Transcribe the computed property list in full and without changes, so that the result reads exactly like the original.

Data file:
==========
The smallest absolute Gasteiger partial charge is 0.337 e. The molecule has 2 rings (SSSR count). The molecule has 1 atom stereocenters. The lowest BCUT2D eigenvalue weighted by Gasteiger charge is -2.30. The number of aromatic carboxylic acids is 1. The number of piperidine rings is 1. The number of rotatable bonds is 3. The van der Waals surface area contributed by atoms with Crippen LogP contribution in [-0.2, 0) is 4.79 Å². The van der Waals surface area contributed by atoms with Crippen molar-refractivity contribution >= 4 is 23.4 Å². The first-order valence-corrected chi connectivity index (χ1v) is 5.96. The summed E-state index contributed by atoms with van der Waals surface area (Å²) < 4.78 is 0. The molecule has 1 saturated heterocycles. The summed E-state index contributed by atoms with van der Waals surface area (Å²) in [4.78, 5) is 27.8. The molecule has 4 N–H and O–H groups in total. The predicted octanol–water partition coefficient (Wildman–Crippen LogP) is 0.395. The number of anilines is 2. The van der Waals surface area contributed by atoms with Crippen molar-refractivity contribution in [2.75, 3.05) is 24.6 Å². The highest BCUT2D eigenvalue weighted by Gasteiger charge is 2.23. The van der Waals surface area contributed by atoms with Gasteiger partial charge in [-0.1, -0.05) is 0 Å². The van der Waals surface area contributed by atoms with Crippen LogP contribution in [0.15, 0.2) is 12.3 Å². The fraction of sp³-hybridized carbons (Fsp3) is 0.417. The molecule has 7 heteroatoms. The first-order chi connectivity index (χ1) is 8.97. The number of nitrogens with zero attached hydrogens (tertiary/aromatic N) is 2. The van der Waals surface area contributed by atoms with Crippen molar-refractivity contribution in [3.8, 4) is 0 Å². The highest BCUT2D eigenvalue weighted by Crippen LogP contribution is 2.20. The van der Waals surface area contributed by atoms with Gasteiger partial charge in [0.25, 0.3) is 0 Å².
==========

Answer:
The smallest absolute Gasteiger partial charge is 0.337 e. The molecule has 2 rings (SSSR count). The molecule has 1 atom stereocenters. The lowest BCUT2D eigenvalue weighted by Gasteiger charge is -2.30. The number of aromatic carboxylic acids is 1. The number of piperidine rings is 1. The number of rotatable bonds is 3. The van der Waals surface area contributed by atoms with Crippen LogP contribution in [-0.2, 0) is 4.79 Å². The van der Waals surface area contributed by atoms with Crippen molar-refractivity contribution >= 4 is 23.4 Å². The first-order valence-corrected chi connectivity index (χ1v) is 5.96. The summed E-state index contributed by atoms with van der Waals surface area (Å²) < 4.78 is 0. The molecule has 1 saturated heterocycles. The summed E-state index contributed by atoms with van der Waals surface area (Å²) in [4.78, 5) is 27.8. The molecule has 4 N–H and O–H groups in total. The predicted octanol–water partition coefficient (Wildman–Crippen LogP) is 0.395. The number of anilines is 2. The van der Waals surface area contributed by atoms with Crippen molar-refractivity contribution in [2.75, 3.05) is 24.6 Å². The highest BCUT2D eigenvalue weighted by Gasteiger charge is 2.23. The van der Waals surface area contributed by atoms with Gasteiger partial charge in [-0.1, -0.05) is 0 Å². The van der Waals surface area contributed by atoms with Crippen LogP contribution in [0.15, 0.2) is 12.3 Å². The fraction of sp³-hybridized carbons (Fsp3) is 0.417. The molecule has 7 heteroatoms. The first-order chi connectivity index (χ1) is 8.97. The number of nitrogens with zero attached hydrogens (tertiary/aromatic N) is 2. The van der Waals surface area contributed by atoms with Crippen molar-refractivity contribution in [3.8, 4) is 0 Å². The highest BCUT2D eigenvalue weighted by Crippen LogP contribution is 2.20. The van der Waals surface area contributed by atoms with Gasteiger partial charge in [0.25, 0.3) is 0 Å².